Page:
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              It’s happened to all of us later born children.  If we attend the same school as our older sibling(s) then their success or lack thereof is tied to our perception.  Teachers tend to remark early on about our differences and then we are exposed to that bias.  We have been put on notice that we will be be observed NOT for our contributions but how we compare to our sibling.  UNFAIR!  But that’s life and we middles learned to accept it early on.  Fortunately, scientific research has yet to prove a perceptible difference in IQ due to birth order.  At most, they think it may cause a 1 point reduction in IQ for each subsequent later born child.  And how do most middles respond to that?  Who cares.  The study was probably done by a first born anyway….

              7.  Births of a feather flock together.

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                Years of dealing with family dynamics, the highs and lows of birth order, we who are middle born tend to find ourselves later with others of the same mindset.  In fact, recent studies point to the fact that we are drawn to people who reflect our experiences and values.  Could that mean that our natural tendency to be conciliatory would lead us to more successful relationships than our brethren?  The jury is still out on that one but it doesn’t stop this ONLINE dating service from offering its advice to the lovelorn.

                8.  Can I add “middle” to my résume?

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                #workplace station MGD©

                  The workforce is finally recognizing our many talents!  We are a valuable commodity to employers and it’s time to make room on the job application for birth order.  With references like THESE, we should be able to occupy the corner office in record time!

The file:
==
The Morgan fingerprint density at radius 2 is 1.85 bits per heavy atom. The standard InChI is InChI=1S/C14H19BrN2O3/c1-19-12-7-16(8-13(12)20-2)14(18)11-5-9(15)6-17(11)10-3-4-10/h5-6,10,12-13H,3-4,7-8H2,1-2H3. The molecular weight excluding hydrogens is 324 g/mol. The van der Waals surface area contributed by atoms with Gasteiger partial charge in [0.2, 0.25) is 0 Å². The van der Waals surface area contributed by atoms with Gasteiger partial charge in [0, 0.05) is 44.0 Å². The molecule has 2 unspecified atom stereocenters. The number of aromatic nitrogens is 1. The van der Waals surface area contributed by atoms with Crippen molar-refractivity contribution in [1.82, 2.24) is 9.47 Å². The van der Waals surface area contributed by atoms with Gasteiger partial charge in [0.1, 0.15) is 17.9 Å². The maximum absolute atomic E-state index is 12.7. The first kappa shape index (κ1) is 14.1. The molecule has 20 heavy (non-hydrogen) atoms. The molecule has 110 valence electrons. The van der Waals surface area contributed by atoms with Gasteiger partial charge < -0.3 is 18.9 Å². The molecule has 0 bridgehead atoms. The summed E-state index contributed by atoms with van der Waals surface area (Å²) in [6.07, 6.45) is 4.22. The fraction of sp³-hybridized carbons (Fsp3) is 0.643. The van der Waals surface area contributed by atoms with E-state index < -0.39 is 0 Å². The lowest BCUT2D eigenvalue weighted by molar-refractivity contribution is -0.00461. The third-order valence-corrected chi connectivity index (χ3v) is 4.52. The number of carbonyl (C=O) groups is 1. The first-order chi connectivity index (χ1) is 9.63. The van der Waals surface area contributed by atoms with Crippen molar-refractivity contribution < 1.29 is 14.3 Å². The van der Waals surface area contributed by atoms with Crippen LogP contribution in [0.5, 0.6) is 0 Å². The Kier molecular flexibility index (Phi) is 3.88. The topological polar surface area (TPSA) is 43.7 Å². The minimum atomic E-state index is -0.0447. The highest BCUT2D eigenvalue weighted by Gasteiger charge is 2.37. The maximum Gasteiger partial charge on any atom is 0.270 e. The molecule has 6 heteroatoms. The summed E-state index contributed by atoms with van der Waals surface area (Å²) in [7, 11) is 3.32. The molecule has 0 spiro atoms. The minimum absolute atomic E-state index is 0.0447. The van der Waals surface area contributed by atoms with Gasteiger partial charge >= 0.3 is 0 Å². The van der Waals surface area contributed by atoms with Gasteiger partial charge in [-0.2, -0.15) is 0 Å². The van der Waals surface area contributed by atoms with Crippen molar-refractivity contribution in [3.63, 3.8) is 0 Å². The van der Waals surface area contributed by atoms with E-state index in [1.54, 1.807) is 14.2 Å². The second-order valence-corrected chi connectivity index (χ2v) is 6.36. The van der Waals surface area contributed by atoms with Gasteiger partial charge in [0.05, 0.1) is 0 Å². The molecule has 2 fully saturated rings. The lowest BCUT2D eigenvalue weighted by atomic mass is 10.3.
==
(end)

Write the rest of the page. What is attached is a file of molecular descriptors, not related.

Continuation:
9.  Forget the high ground, we rule Middle Earth!

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                    Since ALFRED ADLER introduced his birth order theories in 1928, siblings have been categorized according to an accident of  timing.  Middle borns have become stereotyped as the “sandwich” child, the diplomat, or the rebel.  For the most part, we have kept the peace (in true fashion) and not made much fuss about our lot in life.  Some even argue that we have SECRET POWERS and that in itself is a departure from our obscurity.

                    10.  Surprise!  We middle children don’t care that much.

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                      We are in the middle of making a living, forming relationships, educating ourselves and becoming productive world citizens.  One thing that we rarely do is FRET over our birth order.  It is interesting to see others relegate us to the forgotten category of family member.  Although it makes for good copy, middle borns aren’t out in droves protesting against our elder and younger siblings.  What we understand is that everyone can struggle to find where they belong in the grand scheme of things.  Our perspective is broad based and if that is because of our birth order, who cares?  We’re happy to share our good fortune.

                      11. Middle children don’t depend on an arbitrary number to get our point across.  Who needs 15 points when 11 will do just fine.

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                      Last Updated on September 17, 2019

                      10 Simple Ways To Always Think Positive Thoughts

                      10 Simple Ways To Always Think Positive Thoughts

                      Positive thinking can lead to a lot of positive change in your life. Developing an optimistic outlook can be good for both your physical and mental health.

                      But sometimes, certain situations arise in life that makes it hard to keep a positive outlook. Take steps to make positive thinking become more like your second nature and you’ll reap the biggest benefits.

                      Here are 10 ways to make thinking positive thoughts easy:

                      1. Spend Time with Positive People

                      If you surround yourself with constant complainers, their negativity is likely to rub off on you.